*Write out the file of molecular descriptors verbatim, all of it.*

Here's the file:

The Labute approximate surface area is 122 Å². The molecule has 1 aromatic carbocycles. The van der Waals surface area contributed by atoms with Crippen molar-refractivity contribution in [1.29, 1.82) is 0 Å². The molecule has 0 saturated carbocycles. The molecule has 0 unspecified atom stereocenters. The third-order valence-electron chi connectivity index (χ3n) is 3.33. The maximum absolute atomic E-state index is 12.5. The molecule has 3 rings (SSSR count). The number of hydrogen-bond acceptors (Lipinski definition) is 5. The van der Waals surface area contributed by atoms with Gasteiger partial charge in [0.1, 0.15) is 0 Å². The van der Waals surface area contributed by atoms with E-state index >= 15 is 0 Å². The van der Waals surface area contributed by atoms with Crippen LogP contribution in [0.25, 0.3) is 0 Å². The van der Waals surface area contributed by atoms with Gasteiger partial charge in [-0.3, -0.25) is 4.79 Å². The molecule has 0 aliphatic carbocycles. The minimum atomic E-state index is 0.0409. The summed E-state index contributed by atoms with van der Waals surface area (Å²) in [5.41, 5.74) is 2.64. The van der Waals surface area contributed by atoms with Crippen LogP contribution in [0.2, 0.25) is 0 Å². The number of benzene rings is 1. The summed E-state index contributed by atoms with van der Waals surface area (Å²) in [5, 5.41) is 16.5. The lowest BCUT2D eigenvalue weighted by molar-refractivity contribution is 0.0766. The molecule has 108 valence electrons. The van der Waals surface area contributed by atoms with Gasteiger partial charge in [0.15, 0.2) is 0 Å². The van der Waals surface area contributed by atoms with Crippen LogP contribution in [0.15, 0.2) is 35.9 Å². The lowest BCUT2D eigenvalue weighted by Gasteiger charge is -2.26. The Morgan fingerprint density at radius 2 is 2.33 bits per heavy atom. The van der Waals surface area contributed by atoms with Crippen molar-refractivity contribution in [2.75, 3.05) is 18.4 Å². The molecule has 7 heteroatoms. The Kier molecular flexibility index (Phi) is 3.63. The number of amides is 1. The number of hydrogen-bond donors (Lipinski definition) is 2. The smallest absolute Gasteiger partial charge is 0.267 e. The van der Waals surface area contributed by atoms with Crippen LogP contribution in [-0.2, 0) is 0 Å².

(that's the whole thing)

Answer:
The Labute approximate surface area is 122 Å². The molecule has 1 aromatic carbocycles. The van der Waals surface area contributed by atoms with Crippen molar-refractivity contribution in [1.29, 1.82) is 0 Å². The molecule has 0 saturated carbocycles. The molecule has 0 unspecified atom stereocenters. The third-order valence-electron chi connectivity index (χ3n) is 3.33. The maximum absolute atomic E-state index is 12.5. The molecule has 3 rings (SSSR count). The number of hydrogen-bond acceptors (Lipinski definition) is 5. The van der Waals surface area contributed by atoms with Gasteiger partial charge in [0.1, 0.15) is 0 Å². The van der Waals surface area contributed by atoms with E-state index >= 15 is 0 Å². The van der Waals surface area contributed by atoms with Crippen LogP contribution in [0.25, 0.3) is 0 Å². The van der Waals surface area contributed by atoms with Gasteiger partial charge in [-0.3, -0.25) is 4.79 Å². The molecule has 0 aliphatic carbocycles. The minimum atomic E-state index is 0.0409. The summed E-state index contributed by atoms with van der Waals surface area (Å²) in [5.41, 5.74) is 2.64. The van der Waals surface area contributed by atoms with Crippen LogP contribution in [0.2, 0.25) is 0 Å². The number of benzene rings is 1. The summed E-state index contributed by atoms with van der Waals surface area (Å²) in [5, 5.41) is 16.5. The lowest BCUT2D eigenvalue weighted by molar-refractivity contribution is 0.0766. The molecule has 108 valence electrons. The van der Waals surface area contributed by atoms with Gasteiger partial charge in [0.15, 0.2) is 0 Å². The van der Waals surface area contributed by atoms with Crippen LogP contribution in [0.15, 0.2) is 35.9 Å². The lowest BCUT2D eigenvalue weighted by Gasteiger charge is -2.26. The Morgan fingerprint density at radius 2 is 2.33 bits per heavy atom. The van der Waals surface area contributed by atoms with Crippen molar-refractivity contribution in [2.75, 3.05) is 18.4 Å². The molecule has 7 heteroatoms. The Kier molecular flexibility index (Phi) is 3.63. The number of amides is 1. The number of hydrogen-bond donors (Lipinski definition) is 2. The smallest absolute Gasteiger partial charge is 0.267 e. The van der Waals surface area contributed by atoms with Crippen LogP contribution in [-0.2, 0) is 0 Å².